The manufactures are not very considerable, the principal is that of meal, for which there are several corn mills, of which one erected by Mr. Schoales in 1831, and worked by a steam engine of 18 horse power, and another subsequently by Mr. Leatham, worked by an engine of 20 horse power, are the chief; the recent extension of this branch of trade has made meal an article of export instead of import, as formerly; in 1831, 553 tons were in imported, and in 1834, 6950 tons were exported. In William street, are a brewery and distillery; there are copper works which supply the whole of the north west of Ulster, and afford regular employment to 27 men; two coach factories; and a corn mill and distillery at Pennyburn, and another at Waterside. A sugar house was built in 1762 in what is still called Sugar house lane, but was abandoned in 1809; the buildings were converted into a glass manufactory in 1820, but this branch of business was carried on for a few years only. This is the place of export for the agricultural produce of a large tract of fertile country, which renders the coasting trade very extensive, especially with Great Britain: the quantity of grain exported to England and Scotland alone, in the year ending Jan. 5th, 1845, was 3680 tons of wheat, 1490 tons of barley, 10,429 tons of oats, 6950 tons of oatmeal, 3050 tons of eggs, 3654 tons of flax, 52,842 firkins of butter, 11,580 barrels of pork, 1900 bales of bacon, 590 hogsheads of hams, 1628 kegs of tongues, and 147 hogsheads of lard. It is still the market for a considerable quantity of linen, of which 9642 boxes and bales were exported in the same year. The number of vessels employed in the coasting trade which entered inwards in 1834 was 619, of an aggregate tonnage of 63,726; and which cleared outwards, 646, of an aggregate tonnage of 62,502; including steam vessels which ply regularly between this port and Liverpool and Glasgow. The principal articles of foreign produce imported direct are staves and timber from the Baltic, barilla from Spain, sugar and rum from the West Indies, wine from Spain and Portugal, tobacco from the United States from which the ships come chiefly to take out emigrants, who resort to this port from the inland districts in great numbers; flax seed, the imporation of which has much increased within the last few years, from Riga, America, and Holland; the quantity imported in 1835 was 12,400 hogsheads; but the greater proportion of foreign commodities comes indirectly, or coastwise. The number of vessels employed in the foreign trade which entered inwards in 1834 was 57, of an aggregate burden of 10,406 tons, and that cleared outwards, 16, of an aggregate tonnage of 4869.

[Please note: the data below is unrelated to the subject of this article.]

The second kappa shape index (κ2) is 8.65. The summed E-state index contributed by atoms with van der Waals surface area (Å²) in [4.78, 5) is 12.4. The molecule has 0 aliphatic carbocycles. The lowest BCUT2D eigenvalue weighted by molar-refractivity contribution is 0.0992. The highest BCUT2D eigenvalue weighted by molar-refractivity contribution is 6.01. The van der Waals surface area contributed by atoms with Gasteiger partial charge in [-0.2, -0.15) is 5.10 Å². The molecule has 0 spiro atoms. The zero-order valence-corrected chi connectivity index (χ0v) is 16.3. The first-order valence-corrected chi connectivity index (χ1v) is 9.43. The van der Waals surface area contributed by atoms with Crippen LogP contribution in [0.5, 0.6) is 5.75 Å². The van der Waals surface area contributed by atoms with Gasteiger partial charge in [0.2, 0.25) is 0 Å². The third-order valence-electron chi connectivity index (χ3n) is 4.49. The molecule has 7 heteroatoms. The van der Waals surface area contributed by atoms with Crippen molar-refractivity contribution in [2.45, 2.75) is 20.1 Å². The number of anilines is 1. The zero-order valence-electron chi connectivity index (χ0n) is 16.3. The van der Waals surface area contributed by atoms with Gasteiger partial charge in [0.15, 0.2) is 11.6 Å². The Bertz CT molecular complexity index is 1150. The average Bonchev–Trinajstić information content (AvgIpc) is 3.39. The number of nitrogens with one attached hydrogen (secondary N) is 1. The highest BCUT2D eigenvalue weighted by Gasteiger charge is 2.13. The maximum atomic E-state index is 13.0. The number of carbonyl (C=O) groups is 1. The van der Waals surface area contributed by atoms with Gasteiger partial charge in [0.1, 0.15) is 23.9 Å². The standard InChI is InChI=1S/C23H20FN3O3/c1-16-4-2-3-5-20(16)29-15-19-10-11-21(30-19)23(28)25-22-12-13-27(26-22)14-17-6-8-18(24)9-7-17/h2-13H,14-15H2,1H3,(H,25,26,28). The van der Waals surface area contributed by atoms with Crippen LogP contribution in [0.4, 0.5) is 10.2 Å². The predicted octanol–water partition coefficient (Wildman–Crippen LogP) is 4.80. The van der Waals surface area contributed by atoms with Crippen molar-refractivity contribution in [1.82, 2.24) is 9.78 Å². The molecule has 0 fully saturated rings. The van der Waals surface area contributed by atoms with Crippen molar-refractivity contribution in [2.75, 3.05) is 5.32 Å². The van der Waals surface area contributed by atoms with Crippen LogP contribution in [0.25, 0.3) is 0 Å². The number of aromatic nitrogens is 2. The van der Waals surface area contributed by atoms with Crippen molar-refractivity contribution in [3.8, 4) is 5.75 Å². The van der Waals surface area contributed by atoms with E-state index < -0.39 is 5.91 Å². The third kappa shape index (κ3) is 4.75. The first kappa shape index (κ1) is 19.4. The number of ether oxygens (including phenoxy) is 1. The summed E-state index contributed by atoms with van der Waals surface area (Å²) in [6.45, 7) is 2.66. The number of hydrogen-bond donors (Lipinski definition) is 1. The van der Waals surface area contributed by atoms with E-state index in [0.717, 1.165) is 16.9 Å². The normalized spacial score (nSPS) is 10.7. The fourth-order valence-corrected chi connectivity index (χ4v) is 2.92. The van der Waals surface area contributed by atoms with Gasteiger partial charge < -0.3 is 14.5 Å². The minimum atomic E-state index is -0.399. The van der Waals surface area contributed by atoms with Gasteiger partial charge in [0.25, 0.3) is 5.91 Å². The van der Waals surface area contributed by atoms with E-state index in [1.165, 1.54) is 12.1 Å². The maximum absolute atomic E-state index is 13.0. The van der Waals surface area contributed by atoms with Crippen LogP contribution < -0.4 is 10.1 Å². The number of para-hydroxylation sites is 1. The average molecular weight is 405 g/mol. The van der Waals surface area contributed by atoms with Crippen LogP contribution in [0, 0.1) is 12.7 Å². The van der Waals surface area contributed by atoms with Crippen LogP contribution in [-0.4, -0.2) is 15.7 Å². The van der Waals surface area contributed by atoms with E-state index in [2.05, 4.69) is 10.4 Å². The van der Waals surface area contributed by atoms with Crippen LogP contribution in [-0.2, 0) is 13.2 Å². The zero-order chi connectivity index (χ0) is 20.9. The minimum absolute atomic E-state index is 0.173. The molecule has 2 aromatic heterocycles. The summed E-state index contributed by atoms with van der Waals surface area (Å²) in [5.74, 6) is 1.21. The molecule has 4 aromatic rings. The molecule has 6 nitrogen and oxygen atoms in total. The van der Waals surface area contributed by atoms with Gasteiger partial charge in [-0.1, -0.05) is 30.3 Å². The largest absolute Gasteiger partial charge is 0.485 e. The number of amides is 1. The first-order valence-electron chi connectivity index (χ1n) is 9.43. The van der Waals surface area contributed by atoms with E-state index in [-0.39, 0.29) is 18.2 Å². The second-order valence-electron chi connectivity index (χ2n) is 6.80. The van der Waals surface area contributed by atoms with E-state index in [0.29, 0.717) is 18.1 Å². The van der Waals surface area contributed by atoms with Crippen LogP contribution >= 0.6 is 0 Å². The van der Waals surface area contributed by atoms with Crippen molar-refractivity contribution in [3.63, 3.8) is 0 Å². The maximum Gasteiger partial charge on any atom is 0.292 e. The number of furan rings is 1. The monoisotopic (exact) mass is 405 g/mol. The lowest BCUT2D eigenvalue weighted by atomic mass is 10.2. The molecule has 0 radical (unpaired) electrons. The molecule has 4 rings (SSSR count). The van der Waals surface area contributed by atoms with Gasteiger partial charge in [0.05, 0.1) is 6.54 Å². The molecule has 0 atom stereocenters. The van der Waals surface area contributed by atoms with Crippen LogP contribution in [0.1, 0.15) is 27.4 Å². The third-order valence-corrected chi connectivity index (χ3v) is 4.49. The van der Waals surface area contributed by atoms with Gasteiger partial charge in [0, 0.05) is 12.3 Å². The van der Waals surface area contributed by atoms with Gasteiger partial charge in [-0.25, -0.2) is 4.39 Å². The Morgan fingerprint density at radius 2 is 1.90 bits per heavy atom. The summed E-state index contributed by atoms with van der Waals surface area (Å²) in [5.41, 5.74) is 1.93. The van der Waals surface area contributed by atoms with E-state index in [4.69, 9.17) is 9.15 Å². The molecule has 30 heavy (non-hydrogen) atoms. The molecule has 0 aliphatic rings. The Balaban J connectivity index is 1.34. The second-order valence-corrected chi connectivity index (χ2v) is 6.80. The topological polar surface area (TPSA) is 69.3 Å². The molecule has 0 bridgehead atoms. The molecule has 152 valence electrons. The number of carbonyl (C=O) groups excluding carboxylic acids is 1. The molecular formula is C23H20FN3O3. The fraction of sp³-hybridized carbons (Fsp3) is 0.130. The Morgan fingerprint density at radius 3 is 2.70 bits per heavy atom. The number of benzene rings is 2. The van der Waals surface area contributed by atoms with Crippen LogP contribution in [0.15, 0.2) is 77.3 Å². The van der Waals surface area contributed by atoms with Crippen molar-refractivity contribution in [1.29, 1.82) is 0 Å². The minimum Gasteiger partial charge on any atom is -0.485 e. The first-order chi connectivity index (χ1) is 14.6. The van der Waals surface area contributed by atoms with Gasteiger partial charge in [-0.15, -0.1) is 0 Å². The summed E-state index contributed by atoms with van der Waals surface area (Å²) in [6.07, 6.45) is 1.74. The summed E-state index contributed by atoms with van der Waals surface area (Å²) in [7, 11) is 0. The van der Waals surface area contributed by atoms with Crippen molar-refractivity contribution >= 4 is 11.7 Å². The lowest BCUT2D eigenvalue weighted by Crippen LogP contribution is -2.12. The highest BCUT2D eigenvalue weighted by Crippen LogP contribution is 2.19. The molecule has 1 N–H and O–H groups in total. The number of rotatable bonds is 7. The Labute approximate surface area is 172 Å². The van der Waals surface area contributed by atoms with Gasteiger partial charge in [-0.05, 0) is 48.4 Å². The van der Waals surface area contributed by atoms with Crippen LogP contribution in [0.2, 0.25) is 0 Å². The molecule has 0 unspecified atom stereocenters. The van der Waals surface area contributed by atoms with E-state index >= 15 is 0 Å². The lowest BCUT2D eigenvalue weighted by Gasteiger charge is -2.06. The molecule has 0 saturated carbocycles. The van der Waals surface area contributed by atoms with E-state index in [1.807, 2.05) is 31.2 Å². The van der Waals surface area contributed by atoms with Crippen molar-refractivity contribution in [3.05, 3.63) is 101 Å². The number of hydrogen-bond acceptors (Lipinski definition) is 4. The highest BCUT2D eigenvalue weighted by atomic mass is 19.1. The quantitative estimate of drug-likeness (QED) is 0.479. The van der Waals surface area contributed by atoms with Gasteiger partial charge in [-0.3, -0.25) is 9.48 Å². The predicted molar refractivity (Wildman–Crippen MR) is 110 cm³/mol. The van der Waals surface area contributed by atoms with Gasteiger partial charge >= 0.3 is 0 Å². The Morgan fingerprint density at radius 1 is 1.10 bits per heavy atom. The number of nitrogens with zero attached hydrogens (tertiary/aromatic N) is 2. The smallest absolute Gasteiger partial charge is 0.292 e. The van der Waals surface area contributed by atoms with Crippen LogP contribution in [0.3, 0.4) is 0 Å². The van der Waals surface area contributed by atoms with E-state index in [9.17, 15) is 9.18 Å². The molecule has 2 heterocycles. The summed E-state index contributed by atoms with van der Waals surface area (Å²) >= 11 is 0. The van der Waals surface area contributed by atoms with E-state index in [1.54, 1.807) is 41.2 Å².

The salmon fishery of the Foyle affords employment to 120 men, exclusively of the same number of water keepers; the fish is shipped principally for Liverpool; some is also sent to Glasgow, and some pickled for the London market; the quantity taken annually on an average of three years from 1832 to 1834 inclusive was about 149 tons. The right of fishing in this river up to Lifford is vested by charter of Jas. I. in the Irish Society, who by an act in the reign of Anne, are bound to pay the bishop £250 per annum, as compensation for his claim to some small fishings, and also to a tithe of the whole; but at present the Marquess of Abercorn and the Earl of Erne hold fisheries below the town of Lifford. The fishery off the coast is precarious, and frequently yields only a scanty supply, from the danger in encountering a rough sea experienced by the boats employed in it, which are only indifferently built; yet at other times the market abounds with turbot taken near Innistrahull and on Hempton's Bank, about 18 Irish miles north of Ennishowen Head; soles and haddock, taken in Lough Swilly and elsewhere; cod, mostly off the entrance to Lough Foyle; and oysters, taken in Lough Swilly from the island of Inch up to Port Stewart, and in Lough Foyle, from Quigley's Point down to Greencastle. Derry is situated about 19 statute miles above the entrance to Lough Foyle, the approach to which is facilitated by a lighthouse on the island of Innistrahull, and will be rendered still more safe by two others now in course of erection on Shrove Head, and Ennishowen, intended to serve as guiding lights past the great Tun Bank, lying to the east. A new and very important trade as connected with the port, is the herring fishery; in 1835, upwards of 5800 barrels were cured at the Orkneys, by Derry merchants, and the total quantity imported exceeds 12,000 barrels: one half of which are cured by vessels fitted out from this port; large quantities of oysters have been taken in the river Foyle since 1829. The limits of the port extend to Culmore, a distance of three miles; the lough has been deepened under the directors of the Ballast Committee, in consequence of which, vessels drawing 14 feet of water, can come close to the quays. At the entrance to the lough is a well regulated establishment of pilots, under the superintendence of the Ballast Board. The Ballast Office was established by act of parliament in 1790, and remodelled by another act in 1833; the port regulations are under the control of a committee of this establishment, consisting of the mayor and seven other members of whom the two senior members go out annually by rotation, and who have the power of making by-laws. The corporation alone possessed the right of having quays prior to 1832, when they lost their monopoly, and private quays were constructed; they disposed of their interest in the merchants' or custom house quays, in Nov. 1831; there are now 21 sufferance or private wharfs or quays including two at Waterside, in the parish of Clondermot. A patent slip dock was constructed in 1830, at an expense of £4000, in which vessels of 300 tons registered burden can be repaired: prior to that period most vessels were sent for repair to Liverpool or the Clyde, and two large brigs have been built here since that date; naval stores are brought chiefly from Belfast (Co. Antrim), but sails are manufactured here.